Strong X-ray emissions from Pluto have been detected by scientists. A survey conducted by the Chandra X-ray observatory revealed the emissions, puzzling scientists about the dwarf planet, whose designation was downgraded by the International Astronomical Union in 2006 after numerous Kuiper Belt Objects of similar size were discovered.
The new revelations come from scientists' ongoing analysis of data from Nasa's New Horizons (NH) probe, which conducted a historic flyby of Pluto in July 2015. Although scientists have previously found some solar bodies emitting X-rays, as a result of their interaction with solar winds, such emissions coming from Pluto, which is located so far away from the Sun, are highly unexpected.
X-ray emissions such as the one observed from Pluto have been previously found coming from Solar System planets like Venus and Mars, as well as smaller objects like comets. However, Pluto emitting X-rays has now raised more questions about its atmosphere and its interaction with solar winds.
NH's 2015 flyby revealed that Pluto's atmosphere experiences changes in density and size as the season changes. Astronomers realised that Pluto's atmosphere thickens when it is at perihelion, during summer, when it is at a distance of 4,436,820,000 km (2,756,912,133 miles) from the Sun.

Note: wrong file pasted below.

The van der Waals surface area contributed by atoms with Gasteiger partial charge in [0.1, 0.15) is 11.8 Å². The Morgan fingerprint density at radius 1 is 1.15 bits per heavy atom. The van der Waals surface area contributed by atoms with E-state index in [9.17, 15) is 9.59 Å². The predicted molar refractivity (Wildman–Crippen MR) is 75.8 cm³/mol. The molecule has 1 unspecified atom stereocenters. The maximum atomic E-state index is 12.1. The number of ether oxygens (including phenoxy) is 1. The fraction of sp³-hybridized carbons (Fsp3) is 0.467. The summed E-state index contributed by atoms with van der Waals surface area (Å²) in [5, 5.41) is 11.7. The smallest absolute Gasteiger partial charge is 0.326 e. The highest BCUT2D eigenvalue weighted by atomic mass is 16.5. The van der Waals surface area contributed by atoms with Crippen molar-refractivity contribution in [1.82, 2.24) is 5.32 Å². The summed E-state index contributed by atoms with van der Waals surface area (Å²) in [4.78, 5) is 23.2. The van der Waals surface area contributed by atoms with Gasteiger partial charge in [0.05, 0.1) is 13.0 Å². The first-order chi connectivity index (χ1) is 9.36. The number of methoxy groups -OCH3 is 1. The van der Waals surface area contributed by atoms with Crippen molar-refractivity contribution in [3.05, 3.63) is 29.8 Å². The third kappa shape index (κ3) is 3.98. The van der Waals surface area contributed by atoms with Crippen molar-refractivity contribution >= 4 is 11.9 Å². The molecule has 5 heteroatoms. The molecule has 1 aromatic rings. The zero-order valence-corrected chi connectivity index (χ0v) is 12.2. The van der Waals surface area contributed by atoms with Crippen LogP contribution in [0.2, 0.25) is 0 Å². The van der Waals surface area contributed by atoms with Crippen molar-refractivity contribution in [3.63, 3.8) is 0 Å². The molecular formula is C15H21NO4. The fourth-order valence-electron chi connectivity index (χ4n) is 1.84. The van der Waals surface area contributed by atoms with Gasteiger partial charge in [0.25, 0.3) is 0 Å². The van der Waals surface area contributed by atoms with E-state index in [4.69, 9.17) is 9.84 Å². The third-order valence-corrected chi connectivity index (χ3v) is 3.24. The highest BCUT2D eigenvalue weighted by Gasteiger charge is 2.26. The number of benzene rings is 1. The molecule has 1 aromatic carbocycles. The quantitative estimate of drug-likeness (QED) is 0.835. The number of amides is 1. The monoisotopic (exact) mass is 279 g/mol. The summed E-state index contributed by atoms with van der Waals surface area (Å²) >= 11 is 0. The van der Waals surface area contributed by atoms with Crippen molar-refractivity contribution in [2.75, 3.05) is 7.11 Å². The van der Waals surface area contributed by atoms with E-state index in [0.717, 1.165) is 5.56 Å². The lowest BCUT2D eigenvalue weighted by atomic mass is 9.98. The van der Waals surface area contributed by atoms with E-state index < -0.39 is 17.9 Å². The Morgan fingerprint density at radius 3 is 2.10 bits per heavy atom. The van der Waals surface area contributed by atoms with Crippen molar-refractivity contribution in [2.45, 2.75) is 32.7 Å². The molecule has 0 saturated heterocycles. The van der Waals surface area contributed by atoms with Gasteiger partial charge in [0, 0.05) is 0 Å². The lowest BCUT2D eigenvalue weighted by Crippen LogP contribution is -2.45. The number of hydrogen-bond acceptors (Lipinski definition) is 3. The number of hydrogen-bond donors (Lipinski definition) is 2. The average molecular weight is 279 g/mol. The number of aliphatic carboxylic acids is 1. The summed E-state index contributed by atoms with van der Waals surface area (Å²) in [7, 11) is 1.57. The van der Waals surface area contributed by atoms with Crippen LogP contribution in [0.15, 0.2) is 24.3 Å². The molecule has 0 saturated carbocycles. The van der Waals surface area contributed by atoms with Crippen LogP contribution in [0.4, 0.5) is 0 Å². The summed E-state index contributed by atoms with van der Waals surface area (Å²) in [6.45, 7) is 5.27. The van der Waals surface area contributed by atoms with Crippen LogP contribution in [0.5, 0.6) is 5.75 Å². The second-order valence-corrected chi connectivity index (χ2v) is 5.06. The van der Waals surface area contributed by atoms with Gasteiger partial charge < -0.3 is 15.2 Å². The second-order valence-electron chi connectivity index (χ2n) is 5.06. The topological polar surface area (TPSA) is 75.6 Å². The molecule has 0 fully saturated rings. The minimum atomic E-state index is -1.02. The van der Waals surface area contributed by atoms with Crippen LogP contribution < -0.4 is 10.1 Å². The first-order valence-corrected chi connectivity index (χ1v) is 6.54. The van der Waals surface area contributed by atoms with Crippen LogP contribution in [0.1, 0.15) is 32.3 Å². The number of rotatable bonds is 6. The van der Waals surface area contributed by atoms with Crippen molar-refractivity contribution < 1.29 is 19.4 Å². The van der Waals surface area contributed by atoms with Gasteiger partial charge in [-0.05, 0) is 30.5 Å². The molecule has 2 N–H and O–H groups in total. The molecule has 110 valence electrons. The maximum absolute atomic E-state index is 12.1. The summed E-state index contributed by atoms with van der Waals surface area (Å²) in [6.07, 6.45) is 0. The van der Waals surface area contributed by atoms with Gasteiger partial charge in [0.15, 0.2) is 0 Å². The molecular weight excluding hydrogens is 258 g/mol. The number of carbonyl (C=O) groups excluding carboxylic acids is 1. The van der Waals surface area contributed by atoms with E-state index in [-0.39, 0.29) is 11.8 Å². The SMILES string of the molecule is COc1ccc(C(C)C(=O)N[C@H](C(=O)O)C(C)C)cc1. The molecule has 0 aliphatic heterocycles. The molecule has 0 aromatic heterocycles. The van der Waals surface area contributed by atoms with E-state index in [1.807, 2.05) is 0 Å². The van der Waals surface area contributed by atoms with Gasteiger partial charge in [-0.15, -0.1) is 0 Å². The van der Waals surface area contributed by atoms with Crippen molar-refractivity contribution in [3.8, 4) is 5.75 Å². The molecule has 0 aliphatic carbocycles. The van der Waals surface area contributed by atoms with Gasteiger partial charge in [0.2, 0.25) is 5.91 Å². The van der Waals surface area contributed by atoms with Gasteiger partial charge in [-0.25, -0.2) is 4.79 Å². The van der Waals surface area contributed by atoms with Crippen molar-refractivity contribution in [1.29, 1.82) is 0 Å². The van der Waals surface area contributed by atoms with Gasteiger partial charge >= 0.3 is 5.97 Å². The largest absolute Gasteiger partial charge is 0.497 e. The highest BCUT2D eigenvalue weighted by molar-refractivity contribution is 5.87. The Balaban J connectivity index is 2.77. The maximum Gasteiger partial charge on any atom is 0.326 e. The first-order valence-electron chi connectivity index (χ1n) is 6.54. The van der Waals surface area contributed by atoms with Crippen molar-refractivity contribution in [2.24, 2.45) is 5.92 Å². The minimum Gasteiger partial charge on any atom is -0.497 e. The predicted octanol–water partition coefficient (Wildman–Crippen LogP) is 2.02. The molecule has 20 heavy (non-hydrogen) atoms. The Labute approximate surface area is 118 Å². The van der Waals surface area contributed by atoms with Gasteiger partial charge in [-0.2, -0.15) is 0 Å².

Pluto was still experiencing summer when NH made its flyby. The spacecraft detected Pluto's atmosphere was composed majorly of nitrogen gas (N²), methane (CH4) and carbon dioxide (CO²). Before NH's flyby, Pluto's atmosphere was considered to be fairly extended. However, after discovering that it was less extended than previously thought, astronomers planned to look for X-ray emissions. However, the X-rays emitted were found to be much greater than expected.
Researchers said there is currently "no obvious (i e, known from observations of other solar system X-ray sources) mechanism for producing the measured X-rays detected from the vicinity of Pluto by Chandra".
The true cause of Pluto's X-ray emissions is likely to remain a mystery for the time being. However, as data from the NH mission is likely to be scoured in the coming decades, it is likely that new and more interesting information about Pluto will be uncovered.
The new study was conducted by astronomers from the Johns Hopkins University Applied Physics Laboratory (JHUAPL), the Harvard-Smithsonian Center for Astrophysics, the Southwest Research Institute (SwI), the Vikram Sarabhai Space Center (VSCC), and Nasa's Jet Propulsion Laboratory and Ames Research Center. The research has been published in Icarus.